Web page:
“Who was the last person who saw Ms. Rigby alive?” the sergeant asked, officiously. The preacher said he had been there the previous night, and she had been alone. The preacher’s wife added that she had brought a portion of pot roast for the ailing Sylvia. Yes, she often would come to feed her, bringing her a single portion.

The policeman looked at the one dirty plate, which had the obvious remains of a pot roast. He went downstairs again, and took a mental inventory of the hall: three chairs, a coffee table, one empty cup, with lipstick on its edges, and a full cup, cold, sitting by one of the other chairs.

Outside, snow was falling steadily, and owls hooted over the half-frozen river.

The policeman took off his hat, and stood in attention for a minute, quietly, so as to pay his last respects.


Andrew says:

A few words about the inspiration to this piece (written ad acta):

All pieces that come out of an author are a piece of that author.

Transactional analysis (which I never took part in) and role-forcing of social interactions fuse at the artistic manifesto by transactional writers, which states that any writing that is true to life is a writing the spirit of which is equally applicable to the author’s inner world, and to the major players in the outer world of his life. This is also the basis for the claim of transactional philosophers that states that for true compatibility in a couple, the similarities must be staggering; and if not, then their imagined or perceived reality must be staggeringly similar.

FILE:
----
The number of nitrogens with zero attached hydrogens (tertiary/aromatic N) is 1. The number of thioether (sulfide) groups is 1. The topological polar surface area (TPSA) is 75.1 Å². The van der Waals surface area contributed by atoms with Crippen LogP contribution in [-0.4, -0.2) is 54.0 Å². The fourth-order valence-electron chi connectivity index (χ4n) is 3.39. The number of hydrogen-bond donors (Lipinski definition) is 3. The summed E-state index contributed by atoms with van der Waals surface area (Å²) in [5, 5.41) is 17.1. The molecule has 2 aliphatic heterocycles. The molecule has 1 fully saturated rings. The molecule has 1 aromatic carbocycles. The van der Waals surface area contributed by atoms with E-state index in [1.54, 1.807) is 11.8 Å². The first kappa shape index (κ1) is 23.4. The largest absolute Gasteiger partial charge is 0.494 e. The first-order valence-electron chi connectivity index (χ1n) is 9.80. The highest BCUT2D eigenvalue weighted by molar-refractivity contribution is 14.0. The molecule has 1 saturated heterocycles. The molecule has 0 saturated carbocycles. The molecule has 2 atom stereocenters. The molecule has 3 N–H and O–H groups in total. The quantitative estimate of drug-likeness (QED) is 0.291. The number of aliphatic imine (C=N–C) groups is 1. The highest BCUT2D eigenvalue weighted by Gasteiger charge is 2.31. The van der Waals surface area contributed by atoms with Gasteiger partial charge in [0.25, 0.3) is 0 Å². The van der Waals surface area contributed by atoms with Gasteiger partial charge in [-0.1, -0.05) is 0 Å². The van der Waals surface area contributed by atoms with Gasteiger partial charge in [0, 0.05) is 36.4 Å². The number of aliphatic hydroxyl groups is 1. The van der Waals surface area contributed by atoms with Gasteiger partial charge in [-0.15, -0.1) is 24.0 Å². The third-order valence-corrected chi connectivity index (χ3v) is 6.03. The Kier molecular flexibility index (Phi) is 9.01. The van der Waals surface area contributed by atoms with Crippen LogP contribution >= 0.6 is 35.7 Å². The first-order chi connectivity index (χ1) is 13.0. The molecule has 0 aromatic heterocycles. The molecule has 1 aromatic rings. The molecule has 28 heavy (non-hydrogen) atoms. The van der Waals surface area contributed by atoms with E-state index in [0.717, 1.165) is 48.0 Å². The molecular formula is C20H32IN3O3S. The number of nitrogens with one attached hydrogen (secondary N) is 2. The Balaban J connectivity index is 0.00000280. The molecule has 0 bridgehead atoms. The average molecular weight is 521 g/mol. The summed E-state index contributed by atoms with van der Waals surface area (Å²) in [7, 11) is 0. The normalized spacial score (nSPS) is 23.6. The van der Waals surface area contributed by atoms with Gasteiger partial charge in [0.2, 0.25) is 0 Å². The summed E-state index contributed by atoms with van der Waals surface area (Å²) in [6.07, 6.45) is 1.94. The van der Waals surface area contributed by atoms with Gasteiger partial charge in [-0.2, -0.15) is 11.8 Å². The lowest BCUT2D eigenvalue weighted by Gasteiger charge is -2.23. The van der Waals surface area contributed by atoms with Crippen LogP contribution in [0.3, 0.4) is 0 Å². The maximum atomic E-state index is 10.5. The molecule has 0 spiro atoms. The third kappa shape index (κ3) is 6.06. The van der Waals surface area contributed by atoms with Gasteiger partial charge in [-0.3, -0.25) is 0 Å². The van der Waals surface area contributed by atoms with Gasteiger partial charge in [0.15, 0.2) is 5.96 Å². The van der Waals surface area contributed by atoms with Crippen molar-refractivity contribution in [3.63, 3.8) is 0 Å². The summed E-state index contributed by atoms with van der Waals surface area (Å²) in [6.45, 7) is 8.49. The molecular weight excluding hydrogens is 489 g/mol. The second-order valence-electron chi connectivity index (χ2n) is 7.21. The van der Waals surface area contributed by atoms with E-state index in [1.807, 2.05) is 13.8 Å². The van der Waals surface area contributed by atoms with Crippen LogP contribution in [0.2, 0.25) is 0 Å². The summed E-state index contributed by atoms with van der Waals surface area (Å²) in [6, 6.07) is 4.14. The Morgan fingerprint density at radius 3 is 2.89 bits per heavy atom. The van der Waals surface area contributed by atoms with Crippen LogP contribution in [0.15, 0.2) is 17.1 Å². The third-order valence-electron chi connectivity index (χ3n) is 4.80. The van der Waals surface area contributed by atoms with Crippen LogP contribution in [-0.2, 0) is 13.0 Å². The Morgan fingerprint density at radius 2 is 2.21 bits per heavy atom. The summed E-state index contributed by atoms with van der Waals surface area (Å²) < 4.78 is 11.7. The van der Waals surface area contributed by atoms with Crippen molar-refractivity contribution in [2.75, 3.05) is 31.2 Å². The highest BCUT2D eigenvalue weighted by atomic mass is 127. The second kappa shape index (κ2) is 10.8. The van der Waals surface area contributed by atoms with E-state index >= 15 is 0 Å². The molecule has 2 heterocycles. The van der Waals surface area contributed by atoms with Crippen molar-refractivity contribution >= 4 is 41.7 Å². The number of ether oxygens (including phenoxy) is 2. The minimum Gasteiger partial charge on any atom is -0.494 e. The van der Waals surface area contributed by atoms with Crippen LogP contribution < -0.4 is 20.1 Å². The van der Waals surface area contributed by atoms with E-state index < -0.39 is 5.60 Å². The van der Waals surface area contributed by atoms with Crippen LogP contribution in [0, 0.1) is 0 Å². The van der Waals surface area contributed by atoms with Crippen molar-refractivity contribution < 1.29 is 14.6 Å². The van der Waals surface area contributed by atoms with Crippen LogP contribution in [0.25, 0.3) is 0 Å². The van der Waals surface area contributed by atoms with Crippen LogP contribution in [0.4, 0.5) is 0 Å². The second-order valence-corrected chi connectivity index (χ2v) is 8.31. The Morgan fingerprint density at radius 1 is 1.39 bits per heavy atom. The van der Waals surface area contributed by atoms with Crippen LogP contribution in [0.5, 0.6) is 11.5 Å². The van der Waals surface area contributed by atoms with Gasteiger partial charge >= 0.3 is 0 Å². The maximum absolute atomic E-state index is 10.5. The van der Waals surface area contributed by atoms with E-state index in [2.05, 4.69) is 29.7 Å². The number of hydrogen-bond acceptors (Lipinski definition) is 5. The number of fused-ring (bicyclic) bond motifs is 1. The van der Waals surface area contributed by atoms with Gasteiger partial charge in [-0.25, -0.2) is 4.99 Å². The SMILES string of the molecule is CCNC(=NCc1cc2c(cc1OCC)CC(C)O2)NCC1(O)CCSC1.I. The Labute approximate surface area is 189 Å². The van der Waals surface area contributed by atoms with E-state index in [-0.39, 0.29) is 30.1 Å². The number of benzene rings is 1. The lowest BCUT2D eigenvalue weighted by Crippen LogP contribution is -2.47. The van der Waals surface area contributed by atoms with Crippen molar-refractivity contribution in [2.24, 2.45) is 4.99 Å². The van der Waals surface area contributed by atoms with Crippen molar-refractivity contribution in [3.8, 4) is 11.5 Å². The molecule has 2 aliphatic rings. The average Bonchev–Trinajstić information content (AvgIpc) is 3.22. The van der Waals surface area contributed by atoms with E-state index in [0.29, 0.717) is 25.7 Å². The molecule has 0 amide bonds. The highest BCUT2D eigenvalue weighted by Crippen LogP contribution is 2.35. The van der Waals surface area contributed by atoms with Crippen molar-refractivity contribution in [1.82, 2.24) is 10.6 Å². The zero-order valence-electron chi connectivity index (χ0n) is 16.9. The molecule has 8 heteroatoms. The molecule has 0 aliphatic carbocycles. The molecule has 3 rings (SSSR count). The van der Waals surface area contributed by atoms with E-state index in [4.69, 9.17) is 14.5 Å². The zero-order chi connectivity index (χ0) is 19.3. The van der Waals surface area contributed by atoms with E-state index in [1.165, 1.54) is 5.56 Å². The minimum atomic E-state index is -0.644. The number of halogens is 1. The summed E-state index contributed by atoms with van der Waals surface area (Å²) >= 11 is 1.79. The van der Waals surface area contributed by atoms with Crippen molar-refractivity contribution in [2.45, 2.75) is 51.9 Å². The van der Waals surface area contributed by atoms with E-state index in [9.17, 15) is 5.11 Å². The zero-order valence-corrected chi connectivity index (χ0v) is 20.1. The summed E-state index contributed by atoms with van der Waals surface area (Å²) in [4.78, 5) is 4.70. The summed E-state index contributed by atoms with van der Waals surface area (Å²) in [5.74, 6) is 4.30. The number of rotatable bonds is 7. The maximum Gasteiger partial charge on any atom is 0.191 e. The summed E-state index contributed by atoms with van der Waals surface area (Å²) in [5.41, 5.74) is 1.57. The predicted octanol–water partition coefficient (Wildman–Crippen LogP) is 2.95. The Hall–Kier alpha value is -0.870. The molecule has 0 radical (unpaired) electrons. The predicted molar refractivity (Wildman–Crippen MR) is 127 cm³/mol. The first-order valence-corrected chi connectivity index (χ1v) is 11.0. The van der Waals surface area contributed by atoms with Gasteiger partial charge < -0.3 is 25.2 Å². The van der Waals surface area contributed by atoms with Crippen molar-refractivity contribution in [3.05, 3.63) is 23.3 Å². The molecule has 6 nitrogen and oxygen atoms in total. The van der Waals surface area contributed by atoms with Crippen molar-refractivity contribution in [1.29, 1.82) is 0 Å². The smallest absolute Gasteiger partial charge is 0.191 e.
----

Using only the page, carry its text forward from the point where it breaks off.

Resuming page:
This further begs the logical conclusion that a sadist is a masochist, the two can’t be divorced from each other within the same person; a truly warm and good person is utterly evil, or must feel the guilt of being utterly evil; and a truly insane person is the most sober, with the clearest of insights anywhere around in the midst of us.